Saturday, June 30, 2007

UK Carbon Labelling

The UK is moving forward fast on understanding the amount of energy and carbon in their national food system. The main organizations moving forward on this are the Carbon Trust, The UK Energy Research Center (UKERC), and the Environmental Change Insitute at the Oxford University Centre for the Environment (ECI).

On May 18, 2007, various government, NGO, and private sector organizations met in London to discuss how carbon labelling of products should occur. The ECI weblink contains various documents pertaining to this symposium. This idea, one I have been discussing ever since first seeing the Carbon Trust label work, is gathering energy (pun intended) especially with the announcement by UK supermarket giant Tesco "to develop a carbon footprint labelling measure for all products sold in store, and cut the cost of many energy-efficient goods." Orion magazine reported that Tesco will spend £5 million to research methods for calculating the carbon content of retail goods.

on May 3, 2007, was an earlier Carbon Labelling Roundtable that began the discussions around what a carbon label would actually entail. A lot of work needs to be done to fully understand what is to be measured, the relationships between various segments and sectors of the food industry, and what incentives are needed to encourage low carbon foods.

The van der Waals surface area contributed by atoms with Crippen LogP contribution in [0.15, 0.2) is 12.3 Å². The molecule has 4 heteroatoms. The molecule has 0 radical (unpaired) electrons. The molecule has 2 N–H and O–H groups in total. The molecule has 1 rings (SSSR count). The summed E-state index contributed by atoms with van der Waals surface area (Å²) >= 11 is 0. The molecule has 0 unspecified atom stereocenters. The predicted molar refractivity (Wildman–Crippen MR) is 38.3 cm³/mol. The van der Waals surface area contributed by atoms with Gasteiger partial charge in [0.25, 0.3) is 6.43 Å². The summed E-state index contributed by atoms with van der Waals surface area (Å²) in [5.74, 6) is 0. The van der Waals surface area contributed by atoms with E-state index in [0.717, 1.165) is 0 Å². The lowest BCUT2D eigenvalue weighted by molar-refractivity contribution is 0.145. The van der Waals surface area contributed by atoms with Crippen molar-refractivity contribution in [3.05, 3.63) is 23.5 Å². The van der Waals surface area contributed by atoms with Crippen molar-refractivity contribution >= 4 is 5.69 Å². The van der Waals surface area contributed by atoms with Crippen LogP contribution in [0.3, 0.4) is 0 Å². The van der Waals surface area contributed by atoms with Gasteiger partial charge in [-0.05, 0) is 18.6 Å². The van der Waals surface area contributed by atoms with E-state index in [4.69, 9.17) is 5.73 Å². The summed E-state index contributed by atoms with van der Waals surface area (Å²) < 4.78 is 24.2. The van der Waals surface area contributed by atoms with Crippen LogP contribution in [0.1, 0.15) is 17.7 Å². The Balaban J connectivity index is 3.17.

One thing I want to highlight deals with this basic question: where do we start?

Various report comments touch on the idea of "Just do it" and to start moving on what we do know as we develop what we don't know. Considerations were also made as to "Which products first?". From the May 3rd Rountable report (1) :

" The participants put forward various possible criteria which would help determine which products to begin carbon profiling. The participants identified their priorities and the results are ranked below - those in bold were most strongly supported:
  • components of a standard shopping basket (as for the retail price index) (this implies that a standard shopping basket of particular goods could be introduced as a way of comparing the carbon footprint of retailers)
  • products where data available
  • biggest potential for carbon saving
  • where there is supply chain interest / enthusiasm
  • simplest to measure
  • where greatest GHG variation within category
  • organic products
  • entire categories rather than products
  • highest sales volume
  • where consumers most likely to switch
  • low food mile products
  • non-food vs food
  • non-contentious
  • most carbon intensive
The report of this meeting to the May 18 roundtable added "Driven by procurement" as another priority area.

Source: (1) Brenda Boardman, "Carbon Labelling: report on roundtable 3rd-4th May 2007, St Anne’s College, University of Oxford", UKERC/ECI

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